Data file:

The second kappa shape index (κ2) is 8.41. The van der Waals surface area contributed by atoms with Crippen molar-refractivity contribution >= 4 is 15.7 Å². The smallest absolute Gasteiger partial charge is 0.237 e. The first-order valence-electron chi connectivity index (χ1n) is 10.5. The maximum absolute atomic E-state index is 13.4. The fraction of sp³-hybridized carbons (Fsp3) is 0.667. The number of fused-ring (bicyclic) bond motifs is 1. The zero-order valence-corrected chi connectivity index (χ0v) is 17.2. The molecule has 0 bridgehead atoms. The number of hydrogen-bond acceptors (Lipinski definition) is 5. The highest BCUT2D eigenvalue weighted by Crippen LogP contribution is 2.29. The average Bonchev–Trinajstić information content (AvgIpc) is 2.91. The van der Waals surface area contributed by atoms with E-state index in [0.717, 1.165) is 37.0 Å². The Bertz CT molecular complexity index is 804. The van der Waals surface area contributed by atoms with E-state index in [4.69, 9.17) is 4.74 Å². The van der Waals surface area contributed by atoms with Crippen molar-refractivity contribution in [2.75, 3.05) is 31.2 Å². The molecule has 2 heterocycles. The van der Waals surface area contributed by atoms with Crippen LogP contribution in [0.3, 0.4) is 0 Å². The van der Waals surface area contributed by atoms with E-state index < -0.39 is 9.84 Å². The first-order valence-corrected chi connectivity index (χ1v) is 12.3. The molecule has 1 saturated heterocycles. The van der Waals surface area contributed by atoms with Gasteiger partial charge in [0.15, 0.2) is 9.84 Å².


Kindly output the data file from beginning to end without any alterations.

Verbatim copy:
The second kappa shape index (κ2) is 8.41. The van der Waals surface area contributed by atoms with Crippen molar-refractivity contribution >= 4 is 15.7 Å². The smallest absolute Gasteiger partial charge is 0.237 e. The first-order valence-electron chi connectivity index (χ1n) is 10.5. The maximum absolute atomic E-state index is 13.4. The fraction of sp³-hybridized carbons (Fsp3) is 0.667. The number of fused-ring (bicyclic) bond motifs is 1. The zero-order valence-corrected chi connectivity index (χ0v) is 17.2. The molecule has 0 bridgehead atoms. The number of hydrogen-bond acceptors (Lipinski definition) is 5. The highest BCUT2D eigenvalue weighted by Crippen LogP contribution is 2.29. The average Bonchev–Trinajstić information content (AvgIpc) is 2.91. The van der Waals surface area contributed by atoms with E-state index in [0.717, 1.165) is 37.0 Å². The Bertz CT molecular complexity index is 804. The van der Waals surface area contributed by atoms with E-state index in [4.69, 9.17) is 4.74 Å². The van der Waals surface area contributed by atoms with Crippen molar-refractivity contribution in [2.75, 3.05) is 31.2 Å². The molecule has 2 heterocycles. The van der Waals surface area contributed by atoms with Crippen LogP contribution in [0.3, 0.4) is 0 Å². The van der Waals surface area contributed by atoms with E-state index < -0.39 is 9.84 Å². The first-order valence-corrected chi connectivity index (χ1v) is 12.3. The molecule has 1 saturated heterocycles. The van der Waals surface area contributed by atoms with Gasteiger partial charge in [0.15, 0.2) is 9.84 Å².